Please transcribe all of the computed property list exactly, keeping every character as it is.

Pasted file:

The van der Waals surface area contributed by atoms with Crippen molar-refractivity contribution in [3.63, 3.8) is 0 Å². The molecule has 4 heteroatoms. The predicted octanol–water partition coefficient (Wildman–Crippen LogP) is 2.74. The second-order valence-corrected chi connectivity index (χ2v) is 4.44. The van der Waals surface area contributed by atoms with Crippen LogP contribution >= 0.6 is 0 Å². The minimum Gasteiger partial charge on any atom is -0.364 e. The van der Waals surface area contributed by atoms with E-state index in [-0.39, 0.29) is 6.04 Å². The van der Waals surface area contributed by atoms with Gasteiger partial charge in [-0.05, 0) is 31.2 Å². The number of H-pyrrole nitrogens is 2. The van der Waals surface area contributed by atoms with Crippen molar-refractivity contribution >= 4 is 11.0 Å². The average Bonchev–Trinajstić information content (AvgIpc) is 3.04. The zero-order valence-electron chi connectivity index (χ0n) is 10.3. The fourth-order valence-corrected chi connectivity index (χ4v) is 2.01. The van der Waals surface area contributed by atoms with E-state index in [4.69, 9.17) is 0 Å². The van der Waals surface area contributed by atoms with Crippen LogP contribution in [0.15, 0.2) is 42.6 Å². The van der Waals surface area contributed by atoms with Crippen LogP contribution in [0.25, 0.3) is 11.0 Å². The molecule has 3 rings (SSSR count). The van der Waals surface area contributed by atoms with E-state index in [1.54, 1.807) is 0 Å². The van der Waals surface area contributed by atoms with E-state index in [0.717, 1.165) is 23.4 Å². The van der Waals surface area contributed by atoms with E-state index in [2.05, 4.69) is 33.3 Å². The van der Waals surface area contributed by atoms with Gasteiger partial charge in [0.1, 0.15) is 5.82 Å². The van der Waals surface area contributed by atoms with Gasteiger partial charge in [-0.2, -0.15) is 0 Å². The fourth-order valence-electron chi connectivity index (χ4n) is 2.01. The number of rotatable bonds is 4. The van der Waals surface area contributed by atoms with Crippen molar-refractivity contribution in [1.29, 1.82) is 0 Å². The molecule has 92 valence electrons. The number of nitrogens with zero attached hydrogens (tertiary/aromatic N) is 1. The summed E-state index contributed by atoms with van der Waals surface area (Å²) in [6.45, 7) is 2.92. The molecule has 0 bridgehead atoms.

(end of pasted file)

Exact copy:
The van der Waals surface area contributed by atoms with Crippen molar-refractivity contribution in [3.63, 3.8) is 0 Å². The molecule has 4 heteroatoms. The predicted octanol–water partition coefficient (Wildman–Crippen LogP) is 2.74. The second-order valence-corrected chi connectivity index (χ2v) is 4.44. The van der Waals surface area contributed by atoms with Crippen LogP contribution >= 0.6 is 0 Å². The minimum Gasteiger partial charge on any atom is -0.364 e. The van der Waals surface area contributed by atoms with E-state index in [-0.39, 0.29) is 6.04 Å². The van der Waals surface area contributed by atoms with Gasteiger partial charge in [-0.05, 0) is 31.2 Å². The number of H-pyrrole nitrogens is 2. The van der Waals surface area contributed by atoms with Crippen molar-refractivity contribution >= 4 is 11.0 Å². The average Bonchev–Trinajstić information content (AvgIpc) is 3.04. The zero-order valence-electron chi connectivity index (χ0n) is 10.3. The fourth-order valence-corrected chi connectivity index (χ4v) is 2.01. The van der Waals surface area contributed by atoms with E-state index in [4.69, 9.17) is 0 Å². The van der Waals surface area contributed by atoms with Crippen LogP contribution in [0.15, 0.2) is 42.6 Å². The van der Waals surface area contributed by atoms with Crippen LogP contribution in [0.25, 0.3) is 11.0 Å². The molecule has 3 rings (SSSR count). The van der Waals surface area contributed by atoms with E-state index in [1.54, 1.807) is 0 Å². The van der Waals surface area contributed by atoms with E-state index in [0.717, 1.165) is 23.4 Å². The van der Waals surface area contributed by atoms with E-state index in [2.05, 4.69) is 33.3 Å². The van der Waals surface area contributed by atoms with Gasteiger partial charge in [0.1, 0.15) is 5.82 Å². The van der Waals surface area contributed by atoms with Gasteiger partial charge in [-0.2, -0.15) is 0 Å². The fourth-order valence-electron chi connectivity index (χ4n) is 2.01. The number of rotatable bonds is 4. The van der Waals surface area contributed by atoms with Crippen molar-refractivity contribution in [1.29, 1.82) is 0 Å². The molecule has 92 valence electrons. The number of nitrogens with zero attached hydrogens (tertiary/aromatic N) is 1. The summed E-state index contributed by atoms with van der Waals surface area (Å²) in [6.45, 7) is 2.92. The molecule has 0 bridgehead atoms.